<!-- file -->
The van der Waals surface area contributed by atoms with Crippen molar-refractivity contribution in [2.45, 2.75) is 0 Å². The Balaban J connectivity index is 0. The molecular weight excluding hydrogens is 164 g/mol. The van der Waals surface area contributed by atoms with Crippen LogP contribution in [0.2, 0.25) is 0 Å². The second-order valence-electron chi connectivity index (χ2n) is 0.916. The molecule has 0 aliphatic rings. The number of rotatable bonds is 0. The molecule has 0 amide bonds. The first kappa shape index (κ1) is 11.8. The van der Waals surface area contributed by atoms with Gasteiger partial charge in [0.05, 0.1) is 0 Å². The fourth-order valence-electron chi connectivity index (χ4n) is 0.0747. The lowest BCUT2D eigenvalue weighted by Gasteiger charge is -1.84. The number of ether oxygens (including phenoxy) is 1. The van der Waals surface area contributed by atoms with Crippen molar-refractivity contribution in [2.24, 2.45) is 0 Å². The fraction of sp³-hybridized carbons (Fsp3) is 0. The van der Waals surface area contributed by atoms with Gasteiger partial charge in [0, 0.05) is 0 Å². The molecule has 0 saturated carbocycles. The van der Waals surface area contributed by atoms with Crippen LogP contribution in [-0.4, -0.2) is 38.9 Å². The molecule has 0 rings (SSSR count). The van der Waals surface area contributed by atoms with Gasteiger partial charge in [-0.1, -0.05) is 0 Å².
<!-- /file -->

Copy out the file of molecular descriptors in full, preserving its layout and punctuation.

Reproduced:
The van der Waals surface area contributed by atoms with Crippen molar-refractivity contribution in [2.45, 2.75) is 0 Å². The Balaban J connectivity index is 0. The molecular weight excluding hydrogens is 164 g/mol. The van der Waals surface area contributed by atoms with Crippen LogP contribution in [0.2, 0.25) is 0 Å². The second-order valence-electron chi connectivity index (χ2n) is 0.916. The molecule has 0 aliphatic rings. The number of rotatable bonds is 0. The molecule has 0 amide bonds. The first kappa shape index (κ1) is 11.8. The van der Waals surface area contributed by atoms with Gasteiger partial charge in [0.05, 0.1) is 0 Å². The fourth-order valence-electron chi connectivity index (χ4n) is 0.0747. The lowest BCUT2D eigenvalue weighted by Gasteiger charge is -1.84. The number of ether oxygens (including phenoxy) is 1. The van der Waals surface area contributed by atoms with Crippen molar-refractivity contribution in [2.24, 2.45) is 0 Å². The fraction of sp³-hybridized carbons (Fsp3) is 0. The van der Waals surface area contributed by atoms with Gasteiger partial charge in [0, 0.05) is 0 Å². The molecule has 0 saturated carbocycles. The van der Waals surface area contributed by atoms with Crippen LogP contribution in [-0.4, -0.2) is 38.9 Å². The molecule has 0 rings (SSSR count). The van der Waals surface area contributed by atoms with Gasteiger partial charge in [-0.1, -0.05) is 0 Å².